• Double VANOS continuously variable valve timing on both intake and exhaust strokes
  • Lightweight pistons
  • Dual-mass flywheel
  • Graphite-coated conrods
  • Larger inlet valves
  • Second oil pump.

The S54 powerplant of the later M roadsters and coupes is technically an evolution of the iron-block S50 B32 unit used in all European-spec cars built through June 2000. Although the peak power and torque of the S54 (325 hp at 7,400 rpm and 261 lb·ft (354 N·m) of torque at 4,900 rpm) are barely increased compared to the S50 B32 (321 hp at 7,400 rpm and 258 lb·ft (350 N·m) of torque at 3,250 rpm), they share few major components and differ in many areas including:

Increased cylinder bore to 87 mm (from 86.1 mm) for a new total displacement of 3,246 cc (from 3,201 cc), modified camshafts, high pressure Double VANOS continuously variable valve timing system with faster operation at high rpm, increased compression to 11.5:1 (from 11.3:1), a more advanced BMW/Siemens MSS 54 engine management control, finger-type rocker arms for reduced reciprocating mass and friction, one-piece aluminum head casting for lighter weight, and a scavenging oil pump to maintain pressure during heavy cornering

The only accurate way to determine differences in the engines outfitted in each years production is to refer to the Vehicle Identification Number. Using the labeling on the valve cover may prove inaccurate as some early 1998 US M Roadsters shipped with valve covers inscribed with BMW MPower vs. the simple M logo. The other major addition to the revised M roadster is an M-tuned version of Dynamic Stability Control (DSC) for all markets. An evolution of Automatic Stability Control plus Traction (ASC+T), DSC compensates for oversteer and understeer through manipulation of each individual brake as determined by sensors measuring steering angle, vehicle speed, cornering force, brake pressure and the vehicle’s rotation around its vertical axis. The system is fully integrated with the BMW/Siemens MSS 54 engine management control, and its intervention can be reduced or completely eliminated via a console-mounted button.

All of the updated M roadsters sold worldwide are powered by the S54 engine, as used in the E46 M3. ROW versions are rated at 325 PS (239 kW; 321 hp), while North American versions produce 315 hp (235 kW; 319 PS). The small loss in power can be attributed to the more restrictive placement of the catalysts on North American-spec cars in order to improve cold-start emissions. All S54-powered M roadsters have an electronically-limited top speed of 155 mph (S52-powered M roadsters were limited to 137 mph), though the U.S.-spec model is not equipped with the two-piece floating front brake discs.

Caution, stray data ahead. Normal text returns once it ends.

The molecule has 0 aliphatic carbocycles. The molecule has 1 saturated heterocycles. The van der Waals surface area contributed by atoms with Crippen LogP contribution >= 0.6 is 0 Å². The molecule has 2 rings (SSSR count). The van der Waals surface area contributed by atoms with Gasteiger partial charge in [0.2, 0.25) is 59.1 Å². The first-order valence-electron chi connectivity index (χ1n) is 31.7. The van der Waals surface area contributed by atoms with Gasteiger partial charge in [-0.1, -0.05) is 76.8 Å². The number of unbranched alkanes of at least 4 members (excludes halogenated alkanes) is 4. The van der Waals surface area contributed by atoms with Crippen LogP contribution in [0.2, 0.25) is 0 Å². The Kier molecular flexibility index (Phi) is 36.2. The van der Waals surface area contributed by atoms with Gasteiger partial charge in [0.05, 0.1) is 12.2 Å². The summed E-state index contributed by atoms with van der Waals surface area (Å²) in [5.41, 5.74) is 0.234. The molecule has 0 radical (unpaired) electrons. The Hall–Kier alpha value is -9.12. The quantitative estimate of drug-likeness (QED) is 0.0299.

Gearbox

All M roadsters use the ZF Type C five-speed manual gearbox with the following ratios: 4.21 (1), 2.49 (2), 1.66 (3), 1.24 (4), 1.00 (5). The final drive is either 3.23:1 (S52) or 3.15:1 (S50 and S54). A limited slip differential with a maximum locking of 25 percent is standard.

Chassis

Like all Z3s, the M roadster’s suspension is made up of MacPherson struts in the front and semi-trailing arms in the rear. However, compared to the six-cylinder Z3 roadster, the M roadster has the following modifications:

Wider front and rear tracks (by 0.4 inches) Reduced ride height (by 1.1 inches) Modified front suspension geometry Firmer springs and shocks Thicker anti-roll bars Stronger semi-trailing arms Reinforced subframe

When the M roadster switched to the S54 engine (2/01 production), the chassis was upgraded to the even stiffer springs and shocks developed for the M coupe.

Brakes

The M roadster adopted the brakes from the contemporary E36 M3, four-wheel vented discs measuring 12.4 inches (315.0 mm) in the front and 12.3 inches (312.4 mm) in the rear. In addition, all M roadsters except those produced for the U.S. market were equipped with two-piece "floating" front discs.

The U.S. market was denied the more efficient two-piece discs offered in the rest of the world because BMW of North America was concerned that, if not properly maintained, the discs presented the possibility of failing, thus creating a legal liability. However, M roadsters produced for the Canadian market were equipped with the floating discs.

Wheels and tires

All M roadsters use the same size tires (225/45ZR17 in the front and 245/40ZR17 in the rear) mounted on one of two versions of the five-spoke "M RoadStar" alloy wheel. Both are sized 7.5x17-inch (front) and 9x17-inch (rear), but there are two distinct finishes: Early M roadsters (S50 and S52 engines) feature a Chromeline finish, while the later models (S54 engine) utilize a darker Shadow Chrome finish.

Cosmetics

The M roadster is based on the wider six-cylinder Z3 roadster body, but adds a more aggressive front fascia with brake cooling ducts in place of foglights, unique side gill vents with the M logo, chrome windshield washer nozzles (later models), curved M side-view mirrors, a lower rear bumper with four exposed exhaust tips and a relocated rear license plate (located between the taillights instead of within the bumper). NOTE: The M roadster was never updated to the reshaped rear fenders and taillights introduced on all other Z3 roadsters as part of the April, 1999 revision.

The exterior of the S54-powered M roadster shares all of its body panels with that of the earlier version. Only the curved M badges and RoadStar alloy wheels with Chrome Shadow finish are unique to the newer model. It is also available in several exterior colors shared with the E46 M3: Laguna Seca Blue (448), Steel Gray metallic (400) and Phoenix Yellow metallic (445).

Cosmetics – European spec vs. U.S.spec